First thing after the Gate was the Jewish Holocaust Memorial. It’s not what you’d expect.
The blocks represent the slow loss of rights of the Jewish people in Germany. First is was no pets, then had to wear Stars on their clothes, then no work, etc. The blocks gradually get taller, and the ground drops. That makes the blocks even taller. Finally the peak at several meters high representing the loss of all rights. It was gradual, and no two blocks are the same.
Afterward it was a short walk to Hitler’s Bunker. It was 10 meters below ground and had 4 meter thick cement ceilings. He celebrated his last birthday and committed suicide there too. No bombs could penetrate it and after several months of bombing (if I understood correctly) it finally collapsed. Now, above Hitler’s dying place is a parking lot.
There were lots of neat things to see, check them out here !
Finally, we came to the Wall.
It was a short walk to the famous place “Checkpoint Charlie”. A short history lesson, CC was the 3rd opening in the wall, thus Charlie for the 3rd letter in the alphabet. It was also the second closest the USA and USSR came to fighting. Of course in Cuba was the first. For some reason a diplomat was not permitted to pass through so he ordered tanks to be brought to the opening. Of course the other side countered. There was a standoff. If anything had gone wrong, war would have started. Finally both sides agreed to back off slowly a few meters at a time, until there were no more tanks there. War was avoided.
Checkpoint Charlie folks.
Then we had a beautiful tour of the small part of Berlin not destroyed during WWII. See it here!
A few highlights
I didn’t catch the name, but in front of that library is a quote written by a German Jew in the late 1800s. It goes like this, “He who is capable of burning books is also capable of burning men”. It’s very sad that his prophesy came true.
A few more
This is the Tomb for the “Mother Without Child” a sacrifice that many German mothers had to make during the 20th century.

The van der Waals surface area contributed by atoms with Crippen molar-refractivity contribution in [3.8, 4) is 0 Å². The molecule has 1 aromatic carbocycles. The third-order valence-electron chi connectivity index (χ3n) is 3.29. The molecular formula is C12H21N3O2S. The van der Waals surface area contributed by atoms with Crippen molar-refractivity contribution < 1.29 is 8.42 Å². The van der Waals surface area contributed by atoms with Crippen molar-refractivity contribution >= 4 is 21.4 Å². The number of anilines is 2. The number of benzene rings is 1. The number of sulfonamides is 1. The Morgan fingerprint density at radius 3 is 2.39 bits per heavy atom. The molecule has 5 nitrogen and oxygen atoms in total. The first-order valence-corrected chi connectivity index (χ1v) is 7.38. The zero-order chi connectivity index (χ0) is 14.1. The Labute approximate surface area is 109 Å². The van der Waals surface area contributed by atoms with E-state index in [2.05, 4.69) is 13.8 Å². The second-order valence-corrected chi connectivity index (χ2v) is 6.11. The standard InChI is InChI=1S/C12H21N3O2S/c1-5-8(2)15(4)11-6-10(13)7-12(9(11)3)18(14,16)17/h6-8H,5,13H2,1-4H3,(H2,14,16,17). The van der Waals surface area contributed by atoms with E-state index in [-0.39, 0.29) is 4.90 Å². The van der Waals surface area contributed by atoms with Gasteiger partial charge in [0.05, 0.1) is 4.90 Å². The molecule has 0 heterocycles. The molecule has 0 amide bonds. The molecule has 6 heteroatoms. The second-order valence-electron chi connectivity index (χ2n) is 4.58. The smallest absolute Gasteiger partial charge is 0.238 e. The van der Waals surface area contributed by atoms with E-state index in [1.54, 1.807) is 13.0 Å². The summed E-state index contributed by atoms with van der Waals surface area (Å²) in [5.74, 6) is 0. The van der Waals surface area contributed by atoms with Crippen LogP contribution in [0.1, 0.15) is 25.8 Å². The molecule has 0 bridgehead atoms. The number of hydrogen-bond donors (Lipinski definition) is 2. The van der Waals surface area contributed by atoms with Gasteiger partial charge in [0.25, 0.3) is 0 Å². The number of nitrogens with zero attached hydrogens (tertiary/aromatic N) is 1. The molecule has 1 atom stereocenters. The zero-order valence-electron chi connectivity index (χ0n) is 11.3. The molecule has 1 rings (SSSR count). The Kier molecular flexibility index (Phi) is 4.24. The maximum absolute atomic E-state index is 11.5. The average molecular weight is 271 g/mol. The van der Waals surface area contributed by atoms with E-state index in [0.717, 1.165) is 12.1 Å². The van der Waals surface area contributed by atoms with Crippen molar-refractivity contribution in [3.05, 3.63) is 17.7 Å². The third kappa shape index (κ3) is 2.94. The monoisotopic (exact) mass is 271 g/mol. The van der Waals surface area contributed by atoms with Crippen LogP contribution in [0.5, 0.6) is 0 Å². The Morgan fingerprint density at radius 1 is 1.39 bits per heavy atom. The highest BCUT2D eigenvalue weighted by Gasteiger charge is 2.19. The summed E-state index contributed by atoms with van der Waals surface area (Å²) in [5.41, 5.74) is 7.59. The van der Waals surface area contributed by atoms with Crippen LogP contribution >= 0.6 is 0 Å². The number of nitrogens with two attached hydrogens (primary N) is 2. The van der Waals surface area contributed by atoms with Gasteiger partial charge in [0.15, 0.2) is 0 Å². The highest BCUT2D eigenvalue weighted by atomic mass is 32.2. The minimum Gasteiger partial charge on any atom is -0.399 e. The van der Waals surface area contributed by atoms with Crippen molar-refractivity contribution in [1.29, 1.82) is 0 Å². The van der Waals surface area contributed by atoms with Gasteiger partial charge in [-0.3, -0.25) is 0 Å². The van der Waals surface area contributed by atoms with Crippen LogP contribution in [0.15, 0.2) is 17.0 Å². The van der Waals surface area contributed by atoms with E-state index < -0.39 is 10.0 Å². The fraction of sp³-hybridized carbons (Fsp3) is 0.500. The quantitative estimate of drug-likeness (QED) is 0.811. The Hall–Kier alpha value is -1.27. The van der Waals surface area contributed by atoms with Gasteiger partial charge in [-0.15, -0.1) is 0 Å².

And the end of our tour.
We stopped by the large TV tower for some fun shots
And then headed towards the Zoo because Anais wanted to do some shopping and we needed to see one more famous landmark before heading back.
One more interesting thing about Berlin: after the wall fell the city reunited. Something about that though was each side had its own traffic lights. That doesn’t seem remarkable except that they haven’t been changed, and even today one can determine in which part of the city he is just by looking at a crosswalk. Some examples
Sunset on the lake on the way back
So, about that time Kuba had finished sailing and it was the ceremony. We headed back after a beer to find Kuba along with the other Polish guys enjoying the free meal and beer provided by the Yacht club. We were invited in and took part. After 3 races Kuba and Peter tied for 4th overall and took 1st of the Polish teams.
After dinner we were still tired, but some of the Polish guys wanted to go back into Berlin (the yacht club where we slept and ate is in Portsdam about 15 kilometers away)
This was one of the highlights for me. Since they had done so well and celebrated hard Kuba couldn’t drive. He asked me to. So, I got to drive a Mercedes in Berlin. It’s an interesting thing that I can discuss more later, but driving in Germany is different than the US. First and foremost they use Yellow before both Red and Green. You have to be careful 😉
We walked back to the Gate and passed this on the way. 9250 Turns out the Berlin wall wasn’t even remotely straight. Part of it even went through the river. I have no idea how it was guarded except by large manpower. Over 150 kilometers long, the Wall completely surrounded the Allies position. It separated families for nearly 30 years. Over 100 people were shot while trying to cross it. As you saw earlier, the wall is only about 2 meters high.
I snapped a couple more nice photos before we headed back. One thing everyone must do in Berlin however is stop and the Café Einstein for an ApfelStrudel with Vanilla sauce. It’s delicious.
The next morning came early again. We got only about 5 hours sleep again. It was now Sunday. Kuba had to ship his boat to Australia for the World Championships in January so they couldn’t take part in the competition again. Peter took off early.
I’m really pleased with how my pictures turned out from that morning.
For the last time, the 4th in 2 days we went back into Berlin. Kuba hadn’t had the opportunity to see much because of the sailing so we walked him around to some of the highlights.
The Sony center
Finally we were headed out. In Portsdam however there is a Castle. Anais wanted to see it, and I’m glad we did. It was really nice. And we got one more group shot
And then it was back home. I got to drive this time on the Autobahn. Quite a lot of fun. I kept it around 130kph or about 81mph (more than the maximum allowed on any US road) – and people were passing me like I was standing still.